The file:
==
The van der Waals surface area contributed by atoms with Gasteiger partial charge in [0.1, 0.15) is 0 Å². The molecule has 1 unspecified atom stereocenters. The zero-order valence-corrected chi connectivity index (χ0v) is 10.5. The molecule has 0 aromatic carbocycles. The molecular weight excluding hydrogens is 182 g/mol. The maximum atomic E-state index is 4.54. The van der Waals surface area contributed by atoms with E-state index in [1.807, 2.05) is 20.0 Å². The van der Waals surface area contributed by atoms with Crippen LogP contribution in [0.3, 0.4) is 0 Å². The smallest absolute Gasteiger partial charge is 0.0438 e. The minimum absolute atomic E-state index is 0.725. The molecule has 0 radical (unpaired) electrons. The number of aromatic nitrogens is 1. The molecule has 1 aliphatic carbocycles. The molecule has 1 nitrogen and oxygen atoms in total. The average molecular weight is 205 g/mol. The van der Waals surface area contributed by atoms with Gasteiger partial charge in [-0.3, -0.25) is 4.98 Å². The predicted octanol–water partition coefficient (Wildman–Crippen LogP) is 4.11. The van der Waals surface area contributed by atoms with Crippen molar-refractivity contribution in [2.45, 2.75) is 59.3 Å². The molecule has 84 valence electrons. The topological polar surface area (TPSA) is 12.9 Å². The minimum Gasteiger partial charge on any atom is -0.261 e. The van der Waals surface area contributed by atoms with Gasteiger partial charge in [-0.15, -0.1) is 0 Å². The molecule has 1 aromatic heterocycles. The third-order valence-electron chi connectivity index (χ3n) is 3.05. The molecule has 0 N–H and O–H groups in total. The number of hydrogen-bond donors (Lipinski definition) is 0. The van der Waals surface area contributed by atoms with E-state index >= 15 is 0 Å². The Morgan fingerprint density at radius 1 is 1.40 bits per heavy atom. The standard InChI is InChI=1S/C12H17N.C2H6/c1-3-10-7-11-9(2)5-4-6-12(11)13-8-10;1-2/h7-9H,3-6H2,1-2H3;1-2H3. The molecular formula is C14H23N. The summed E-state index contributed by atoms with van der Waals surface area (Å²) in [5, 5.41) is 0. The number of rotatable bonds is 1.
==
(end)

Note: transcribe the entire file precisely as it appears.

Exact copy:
The van der Waals surface area contributed by atoms with Gasteiger partial charge in [0.1, 0.15) is 0 Å². The molecule has 1 unspecified atom stereocenters. The zero-order valence-corrected chi connectivity index (χ0v) is 10.5. The molecule has 0 aromatic carbocycles. The molecular weight excluding hydrogens is 182 g/mol. The maximum atomic E-state index is 4.54. The van der Waals surface area contributed by atoms with E-state index in [1.807, 2.05) is 20.0 Å². The van der Waals surface area contributed by atoms with Crippen LogP contribution in [0.3, 0.4) is 0 Å². The smallest absolute Gasteiger partial charge is 0.0438 e. The minimum absolute atomic E-state index is 0.725. The molecule has 0 radical (unpaired) electrons. The number of aromatic nitrogens is 1. The molecule has 1 aliphatic carbocycles. The molecule has 1 nitrogen and oxygen atoms in total. The average molecular weight is 205 g/mol. The van der Waals surface area contributed by atoms with Gasteiger partial charge in [-0.3, -0.25) is 4.98 Å². The predicted octanol–water partition coefficient (Wildman–Crippen LogP) is 4.11. The van der Waals surface area contributed by atoms with Crippen molar-refractivity contribution in [2.45, 2.75) is 59.3 Å². The molecule has 84 valence electrons. The topological polar surface area (TPSA) is 12.9 Å². The minimum Gasteiger partial charge on any atom is -0.261 e. The van der Waals surface area contributed by atoms with Gasteiger partial charge in [-0.15, -0.1) is 0 Å². The molecule has 1 aromatic heterocycles. The third-order valence-electron chi connectivity index (χ3n) is 3.05. The molecule has 0 N–H and O–H groups in total. The number of hydrogen-bond donors (Lipinski definition) is 0. The van der Waals surface area contributed by atoms with E-state index >= 15 is 0 Å². The Morgan fingerprint density at radius 1 is 1.40 bits per heavy atom. The standard InChI is InChI=1S/C12H17N.C2H6/c1-3-10-7-11-9(2)5-4-6-12(11)13-8-10;1-2/h7-9H,3-6H2,1-2H3;1-2H3. The molecular formula is C14H23N. The summed E-state index contributed by atoms with van der Waals surface area (Å²) in [5, 5.41) is 0. The number of rotatable bonds is 1.